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Geologic Investigations in Western Kansas

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Geologic Investigations in Western Kansas with special reference to oil and gas possibilities

By N. W. Bass

Part I--Geology of Ellis County

Part II--Geology of Hamilton County

Part III--Geologic Structure of the Dakota Sandstone

Part IV--Structure and Limits of the Kansas Salt Beds

Prepared in cooperation with The United States Geological Survey

Cover of the book; brown-patterned paper with black text.

Originally published in 1926 as Kansas Geological Survey Bulletin 11. This is, in general, the original text as published. The information has not been updated. An Acrobat PDF version (60 MB) is also available. Note that Ogallala is spelled "Ogalalla" in the original text and in this web presentation.


By Raymond C. Moore

The report which is here offered by Mr. N. W. Bass does not undertake to consider exhaustively the oil possibilities of the entire western portion of Kansas, but presents rather the results of some months of field and office work on the subject of oil possibilities in western Kansas, continuing studies begun in Russell County by Messrs. Rubey and Bass after commercial quantities of oil were discovered in this part of the state (Rubey and Bass, 1925). The present investigation has involved special study of two counties--Ellis, which borders Russell County on the west, and Hamilton, which adjoins the Colorado boundary where the Arkansas river enters Kansas. In addition, a rapid reconnaissance of most of the remainder of western Kansas has been made in connection with the preparation of a regional structure map on the Dakota sandstone and to supplement other work on the subsurface geology of the region. The exposed formations in the vicinity of deep borings have been examined as an aid in making correlations of the rock formations penetrated in these borings. Thus, Mr. Bass' report presents, first, relatively detailed information concerning the stratigraphy, structure, underground geology and oil possibilities of two typical parts of western Kansas; and second, broad regional studies of a reconnaissance nature on the structure of the Dakota sandstone and the distribution and structure of the Permian salt.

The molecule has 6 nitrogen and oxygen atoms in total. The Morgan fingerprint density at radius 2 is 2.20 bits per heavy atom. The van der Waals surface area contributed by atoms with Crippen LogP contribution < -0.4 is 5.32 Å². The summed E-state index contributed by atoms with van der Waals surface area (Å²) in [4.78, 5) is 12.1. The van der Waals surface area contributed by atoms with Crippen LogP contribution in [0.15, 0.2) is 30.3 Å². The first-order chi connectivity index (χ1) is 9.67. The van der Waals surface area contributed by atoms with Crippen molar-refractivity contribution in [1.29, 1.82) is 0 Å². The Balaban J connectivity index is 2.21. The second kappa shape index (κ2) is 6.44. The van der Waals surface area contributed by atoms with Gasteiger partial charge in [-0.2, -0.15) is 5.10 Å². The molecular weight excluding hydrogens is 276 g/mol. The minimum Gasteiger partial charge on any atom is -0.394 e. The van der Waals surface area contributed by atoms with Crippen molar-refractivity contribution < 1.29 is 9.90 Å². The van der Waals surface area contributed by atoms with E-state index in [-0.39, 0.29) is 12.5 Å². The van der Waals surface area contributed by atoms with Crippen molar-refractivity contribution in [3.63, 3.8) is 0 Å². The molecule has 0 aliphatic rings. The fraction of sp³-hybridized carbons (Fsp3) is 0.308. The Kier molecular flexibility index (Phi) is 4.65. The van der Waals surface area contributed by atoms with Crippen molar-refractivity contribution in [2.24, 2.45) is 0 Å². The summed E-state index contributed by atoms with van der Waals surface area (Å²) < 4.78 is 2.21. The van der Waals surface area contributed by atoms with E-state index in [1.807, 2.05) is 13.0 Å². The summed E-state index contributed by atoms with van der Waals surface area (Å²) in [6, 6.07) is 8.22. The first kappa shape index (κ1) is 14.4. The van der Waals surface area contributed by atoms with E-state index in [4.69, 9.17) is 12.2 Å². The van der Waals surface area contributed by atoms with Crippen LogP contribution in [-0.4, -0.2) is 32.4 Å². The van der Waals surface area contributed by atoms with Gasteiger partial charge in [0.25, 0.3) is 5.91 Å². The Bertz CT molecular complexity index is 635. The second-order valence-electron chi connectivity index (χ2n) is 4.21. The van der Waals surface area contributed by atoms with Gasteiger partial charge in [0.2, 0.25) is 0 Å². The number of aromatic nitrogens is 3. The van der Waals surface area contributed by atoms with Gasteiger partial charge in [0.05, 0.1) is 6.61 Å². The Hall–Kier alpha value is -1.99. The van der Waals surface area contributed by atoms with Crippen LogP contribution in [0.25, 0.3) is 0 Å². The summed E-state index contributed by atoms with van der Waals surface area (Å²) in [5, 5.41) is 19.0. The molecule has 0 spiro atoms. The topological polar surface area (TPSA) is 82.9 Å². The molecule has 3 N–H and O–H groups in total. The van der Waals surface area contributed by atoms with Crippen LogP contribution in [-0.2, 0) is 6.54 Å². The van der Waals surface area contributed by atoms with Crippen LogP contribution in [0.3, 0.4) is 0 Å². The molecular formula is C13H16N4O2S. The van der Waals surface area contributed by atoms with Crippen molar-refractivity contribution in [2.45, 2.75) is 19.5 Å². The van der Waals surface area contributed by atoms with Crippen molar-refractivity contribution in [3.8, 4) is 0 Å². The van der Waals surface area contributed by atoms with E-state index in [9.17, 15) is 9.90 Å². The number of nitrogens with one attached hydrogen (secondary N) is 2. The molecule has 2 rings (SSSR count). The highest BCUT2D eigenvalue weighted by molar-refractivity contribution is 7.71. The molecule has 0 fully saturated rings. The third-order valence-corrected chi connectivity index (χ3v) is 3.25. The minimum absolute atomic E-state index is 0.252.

One of the objects of the geologic investigation of Russell County was the determination of reliable key beds for structural mapping in areas where Cretaceous formations other than the hard Greenhorn limestone beds are exposed. The Greenhorn beds make persistent escarpments and can be followed by the geologist in determining the local geologic structure in essentially the same fashion as the limestones in the oil fields of eastern Kansas and Oklahoma. It was found that there are traceable key beds in other Cretaceous formations, although in general these beds are not so easily followed as the resistant limestones in the Greenhorn. With reference to oil and gas possibilities in other parts of western Kansas, it was also important to learn the nature of the fold along which oil was found in Russell County and the age and structural relations of the rocks underground where the oil occurs.

The investigations undertaken in Ellis County are a logical continuation of the Russell County studies. The Graneros, Greenhorn and Carlile formations are widely exposed in the southern, eastern and northern parts of Ellis County, and the surface structure should be rather readily determinable here, as in the Russell County district. In the central and northwestern parts of Ellis County, however, are areas covering many square miles which are underlain by higher Cretaceous rocks belonging to the Niobrara formation. Several anticlinal folds have been mapped by geologists in the Niobrara beds of Trego, Gove and Logan counties, but a question has been raised as to whether these anticlinal folds really exist or whether their supposed occurrence is based on misinterpretation of local dips that result from slumping or local faulting. Definite mappable key beds appear to be lacking in the chalk, and the determination of the supposed anticlinal folds was based on observation of dips rather than the mapping of persistent identifiable beds.